Stories, updates, insights, and original analysis from The Planetary Society.
Earlier today I wrote a post about how to calculate the position of a body in space from its orbital elements. I'm trying to get a big-picture view of what's going on in trans-Neptunian space.
Cary and Michael Huang present a basic
A presentation providing a correctly scaled, reasonably correctly colored view of the largest bodies in the solar system is made available for use by teachers, professors, and informal educators.
Last month I posted a preliminary version of a slide I was working on for use in my public presentations, a slide that contains everything in the solar system bigger than 400 kilometers across, and invited comment. I've listened to all of your comments and corrections and come up with a second version.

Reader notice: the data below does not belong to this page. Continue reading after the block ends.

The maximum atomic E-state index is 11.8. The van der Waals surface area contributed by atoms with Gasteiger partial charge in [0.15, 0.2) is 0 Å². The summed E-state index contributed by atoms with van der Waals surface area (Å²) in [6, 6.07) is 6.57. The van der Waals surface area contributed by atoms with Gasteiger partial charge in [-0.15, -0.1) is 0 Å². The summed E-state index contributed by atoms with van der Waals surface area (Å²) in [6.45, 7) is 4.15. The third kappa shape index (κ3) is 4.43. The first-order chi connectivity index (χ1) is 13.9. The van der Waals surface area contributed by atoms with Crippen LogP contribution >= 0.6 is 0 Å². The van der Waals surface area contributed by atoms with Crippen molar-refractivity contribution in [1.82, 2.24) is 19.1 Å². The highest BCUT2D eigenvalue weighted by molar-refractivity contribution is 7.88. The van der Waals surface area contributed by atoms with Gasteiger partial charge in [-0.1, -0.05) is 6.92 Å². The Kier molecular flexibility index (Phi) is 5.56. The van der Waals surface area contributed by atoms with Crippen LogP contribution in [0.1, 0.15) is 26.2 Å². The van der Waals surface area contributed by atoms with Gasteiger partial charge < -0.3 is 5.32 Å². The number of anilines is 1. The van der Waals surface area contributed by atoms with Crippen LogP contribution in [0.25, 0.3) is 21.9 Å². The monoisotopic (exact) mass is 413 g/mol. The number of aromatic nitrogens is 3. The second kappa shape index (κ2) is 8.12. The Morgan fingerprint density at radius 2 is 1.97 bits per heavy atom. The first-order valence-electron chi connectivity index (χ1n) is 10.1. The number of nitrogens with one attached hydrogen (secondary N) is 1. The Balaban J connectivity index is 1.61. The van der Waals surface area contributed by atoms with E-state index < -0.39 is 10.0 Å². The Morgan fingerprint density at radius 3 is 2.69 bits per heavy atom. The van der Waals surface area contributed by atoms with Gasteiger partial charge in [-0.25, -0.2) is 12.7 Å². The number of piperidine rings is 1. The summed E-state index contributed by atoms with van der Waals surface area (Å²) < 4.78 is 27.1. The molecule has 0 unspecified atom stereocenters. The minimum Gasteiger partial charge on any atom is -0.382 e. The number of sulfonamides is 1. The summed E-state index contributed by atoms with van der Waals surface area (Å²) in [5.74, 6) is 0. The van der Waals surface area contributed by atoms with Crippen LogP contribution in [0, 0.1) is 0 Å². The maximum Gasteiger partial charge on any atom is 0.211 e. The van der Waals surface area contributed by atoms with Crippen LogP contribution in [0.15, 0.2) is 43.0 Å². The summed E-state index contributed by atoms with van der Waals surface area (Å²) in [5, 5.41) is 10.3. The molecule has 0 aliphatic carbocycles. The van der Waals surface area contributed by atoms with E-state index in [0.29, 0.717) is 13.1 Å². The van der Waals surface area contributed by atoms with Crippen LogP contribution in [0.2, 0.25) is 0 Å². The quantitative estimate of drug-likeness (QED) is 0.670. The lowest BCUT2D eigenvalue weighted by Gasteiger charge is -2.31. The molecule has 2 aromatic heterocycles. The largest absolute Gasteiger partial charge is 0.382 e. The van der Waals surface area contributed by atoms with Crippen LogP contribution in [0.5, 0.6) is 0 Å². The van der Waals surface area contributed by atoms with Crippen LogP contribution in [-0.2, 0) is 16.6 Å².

I'm preparing a talk for the Pacific Astronomy and Telescope Show here in Pasadena on Sunday afternoon at 1:45. I have spent the morning putting together a slide that I have long wanted to have for presentations.
As I wait for the MESSENGER Mercury Orbit Insertion webcast to start, I thought I'd fiddle with some images to point out that Mercury is a bridge between the scales of planets and the scales of moons.
Almost a week after Rosetta flew past Lutetia, the asteroid is now a distant pinprick of light to the spacecraft, and the science team is getting down to the business of analyzing their data.